Campus climate efforts continue as students speak up

Martino Harmon, senior vice president for Student Affairs, talks about the campus climate survey results. The open forum was Feb. 12 in Carver Hall. 

Dane Dorius

Implementations of reforms following the campus climate survey performed two years ago continue to move forward as student efforts to speak out on campus ramp up.

Recently, some students took part in a protest on campus to bring attention to controversial events occurring around campus and demand change.

On Friday, President Wendy Wintersteen sent an email to all Iowa State students, faculty and staff discussing the efforts and laying out changes.

“[Thursday] night, in the Sun Room of the Memorial Union, my leadership team and I met with members of Students Against Racism,” Wintersteen said in the email. “The meeting was an opportunity to share a series of actions the university will take in response to student demands following recent acts of racism.”

Furthermore, Wintersteen brought up what changes would be coming to campus.

“At [Thursday] night’s meeting, my team and I outlined 10 actions, including expanded and targeted training for administrators, faculty, staff and students,” Wintersteen said in the email. “For starters, campus leaders — myself, senior vice presidents, deans and other senior leaders — will take cultural competency and cultural humility training before the start of the spring 2020 semester. The complete list of actions was distributed at the meeting and is available here.”

The survey, performed in fall 2017, was analyzed by grouping the data into four sections: undergrads, grad students and postdocs; faculty and merit staff; and professional and scientific staff.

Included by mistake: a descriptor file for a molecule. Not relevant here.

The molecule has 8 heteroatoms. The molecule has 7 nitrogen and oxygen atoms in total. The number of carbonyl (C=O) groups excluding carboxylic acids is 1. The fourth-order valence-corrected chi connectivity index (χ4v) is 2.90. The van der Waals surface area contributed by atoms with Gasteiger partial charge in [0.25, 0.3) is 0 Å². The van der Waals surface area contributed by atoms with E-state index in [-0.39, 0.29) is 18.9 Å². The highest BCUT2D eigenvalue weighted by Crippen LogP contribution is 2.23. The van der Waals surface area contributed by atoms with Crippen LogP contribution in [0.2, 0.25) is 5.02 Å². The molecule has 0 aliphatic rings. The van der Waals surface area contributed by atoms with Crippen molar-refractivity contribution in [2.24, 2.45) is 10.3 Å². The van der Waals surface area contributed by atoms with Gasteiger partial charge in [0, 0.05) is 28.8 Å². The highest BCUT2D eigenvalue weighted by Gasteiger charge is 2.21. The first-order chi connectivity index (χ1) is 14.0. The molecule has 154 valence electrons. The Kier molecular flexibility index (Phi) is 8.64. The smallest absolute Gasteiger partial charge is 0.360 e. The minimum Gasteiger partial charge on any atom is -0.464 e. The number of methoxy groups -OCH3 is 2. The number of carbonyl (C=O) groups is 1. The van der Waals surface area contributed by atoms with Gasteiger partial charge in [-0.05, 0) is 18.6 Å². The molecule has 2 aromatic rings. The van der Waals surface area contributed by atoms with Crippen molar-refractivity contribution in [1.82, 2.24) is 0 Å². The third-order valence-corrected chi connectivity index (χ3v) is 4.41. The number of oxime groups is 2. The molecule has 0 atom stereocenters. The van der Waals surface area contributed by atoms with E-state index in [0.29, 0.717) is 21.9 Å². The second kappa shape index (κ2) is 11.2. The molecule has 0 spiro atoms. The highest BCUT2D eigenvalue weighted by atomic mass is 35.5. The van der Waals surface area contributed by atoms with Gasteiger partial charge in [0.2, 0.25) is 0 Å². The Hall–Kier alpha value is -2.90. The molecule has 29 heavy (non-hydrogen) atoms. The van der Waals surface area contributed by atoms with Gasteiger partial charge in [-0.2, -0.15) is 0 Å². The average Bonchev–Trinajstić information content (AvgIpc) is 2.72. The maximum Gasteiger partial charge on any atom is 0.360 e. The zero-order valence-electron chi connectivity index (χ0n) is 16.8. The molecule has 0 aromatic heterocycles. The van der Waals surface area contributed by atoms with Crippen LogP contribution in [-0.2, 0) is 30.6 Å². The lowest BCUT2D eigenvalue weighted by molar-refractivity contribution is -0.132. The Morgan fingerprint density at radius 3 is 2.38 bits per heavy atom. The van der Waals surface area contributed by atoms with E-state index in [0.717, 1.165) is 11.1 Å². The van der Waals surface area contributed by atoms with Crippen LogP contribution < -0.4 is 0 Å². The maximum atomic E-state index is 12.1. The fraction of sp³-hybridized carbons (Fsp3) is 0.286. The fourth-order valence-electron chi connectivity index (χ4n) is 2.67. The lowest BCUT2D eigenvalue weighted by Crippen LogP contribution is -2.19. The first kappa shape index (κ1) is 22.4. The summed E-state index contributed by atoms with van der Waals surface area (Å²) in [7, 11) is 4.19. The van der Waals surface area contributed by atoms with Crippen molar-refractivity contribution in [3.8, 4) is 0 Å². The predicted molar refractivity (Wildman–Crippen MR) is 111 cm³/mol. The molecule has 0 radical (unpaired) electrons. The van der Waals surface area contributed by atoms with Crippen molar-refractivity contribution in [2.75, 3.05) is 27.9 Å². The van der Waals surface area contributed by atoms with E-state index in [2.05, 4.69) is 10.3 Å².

Senior Vice President for Student Affairs Martino Harmon was part of the team that reviewed the results of the survey.

One common refrain across the groups surveyed was a request for further inclusivity and diversity around campus.

“[The undergrad section proposed to] assemble a group of individuals that can assess opportunities and spaces on campus where we can enhance and increase inclusive images via art, redesign of spaces and ensuring that spaces are more inclusive,” Harmon said.

Another multi-level issue spotted in the survey is a desire for better child care for parents on campus. 

This is being addressed by getting a dedicated task force, which will be “meeting soon if they have not met already,” according to Harmon.

A proposal emerging from the work groups is a “Cy for Civility” campaign.

The campaign’s goal is to change the campus culture at large and make sure everyone is treated civilly by ensuring the treatment of others is fair.

The graduate and postdoctoral student plan was a five-point scheme “[To] improve messaging and information flow throughout the student/postdoc experience on reasonable expectations and support resources, […] Institutionalize Cy’s Grad Checklist for graduate students and their supervisors. […] Formalize the process for annual (at minimum) evaluations, […] Create seamless and easy-to-navigate support processes for graduate assistants with documented disabilities [… and to] add best practices for mentoring to the recently implemented training of new graduate faculty,” according to the Final Report on the Campus Climate Survey for Graduate Student and Postdoctoral Scholar Experience.

Dean of the Graduate College William Graves was the chair of the Graduate Students and Postdoctoral Scholars team.

One thing they did to solve the problems was “[distribute a checklist that] is intended to improve communication between graduate students and their major professors,” Graves said.

The three other implementation teams and their final reports can be found online at

Graves said that the five points of the graduate and postdoctoral student plan have already been addressed. He said they are also developing a process for graduate students with disabilities and improving messaging and formalizing annual evaluations of graduate students.

The Action Team for Graduate Students and Postdocs hosted four focus group sessions in the spring of 2019 before submitting its final report to Wintersteen at the end of March.

“Overall, the campus climate survey has helped us improve our campus for graduate students and postdoctoral scholars,” Graves said.

Campus has seen many changes over the years since the initial campus climate survey, and more are in sight.

Wintersteen will be continuing work with the Campus Climate Oversight Committee in the “very near future,” and although there isn’t a date yet, it’s “on her radar screen,” according to Harmon.